We welcome your Quick Tips: Send to email@example.com
If you could tell someone new to RVing just one thing, what would it be?
From the editors: We asked our readers this question recently. Here is one response:
“Close up all the slides. Then walk around and see if you can access the bathroom, the refrigerator, the bed, a sink, the pantry, your clothes, whatever else you think might need while traveling. If you can’t, reconsider purchasing it.” — Nancy Mantelli
Helpful eBooks from RVeducation101.com
• Insider’s Guide to Buying an RV Training Course • RV Battery Care & Maintenance Training Course • Trailer Towing Basics Training Course • Owning & Operating an RV Training Course • VIDEO COURSE: Drive Your Motorhome Like A Pro Complete Online Video Training Course
Random RV Thought
When is the last time you checked your RV’s fire extinguisher? It’s probably time to check it again. At the very least, remove it from where it’s stored and give the bottom a few smacks against the pavement to shake up the insides. Better yet, if you haven’t even touched it in a year or more, replace it. And while you’re at it, get a second one for extra safety.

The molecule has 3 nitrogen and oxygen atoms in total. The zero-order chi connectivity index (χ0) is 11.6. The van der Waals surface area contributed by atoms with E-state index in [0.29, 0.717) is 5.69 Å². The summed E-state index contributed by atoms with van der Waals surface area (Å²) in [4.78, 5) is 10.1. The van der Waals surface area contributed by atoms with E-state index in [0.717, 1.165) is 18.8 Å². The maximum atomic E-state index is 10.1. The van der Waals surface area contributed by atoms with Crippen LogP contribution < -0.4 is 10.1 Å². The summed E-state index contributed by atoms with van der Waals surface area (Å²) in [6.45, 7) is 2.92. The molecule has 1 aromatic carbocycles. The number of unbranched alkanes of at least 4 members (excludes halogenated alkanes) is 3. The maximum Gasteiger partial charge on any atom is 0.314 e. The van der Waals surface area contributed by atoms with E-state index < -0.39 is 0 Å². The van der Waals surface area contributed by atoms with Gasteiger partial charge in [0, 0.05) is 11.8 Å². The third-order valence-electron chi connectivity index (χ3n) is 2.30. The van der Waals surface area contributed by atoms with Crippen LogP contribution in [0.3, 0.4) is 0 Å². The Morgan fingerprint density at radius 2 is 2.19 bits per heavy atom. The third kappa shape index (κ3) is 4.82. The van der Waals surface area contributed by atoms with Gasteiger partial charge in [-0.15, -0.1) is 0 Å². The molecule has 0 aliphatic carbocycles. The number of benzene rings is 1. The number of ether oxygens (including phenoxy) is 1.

• If you buy a defective RV and are unable to get it fixed or its warranty honored, here is where to turn for help.
• If you need an RV Lemon Law Lawyer, Ron Burdge is your man.
Boondockers Welcome — Stay at homes of RVers who welcome you in their driveways, yards, farmland or other space on their private property. Modest membership fee. Learn more.
Read previous issues of Beginner’s Guide to RVing newsletters here.
RV Travel staff
CONTACT US at editor@RVtravel.com
Publisher: Chuck Woodbury. Editors: Emily Woodbury, Diane McGovern.
Everything in this newsletter is true to the best of our knowledge. But we occasionally get something wrong. We’re just human! So don’t go spending $10,000 on something we said was good simply because we said so, or fixing something according to what we suggested (check with your own technician first). Maybe we made a mistake. Tips and/or comments in this newsletter are those of the authors and may not reflect the views of RVtravel.com or this newsletter.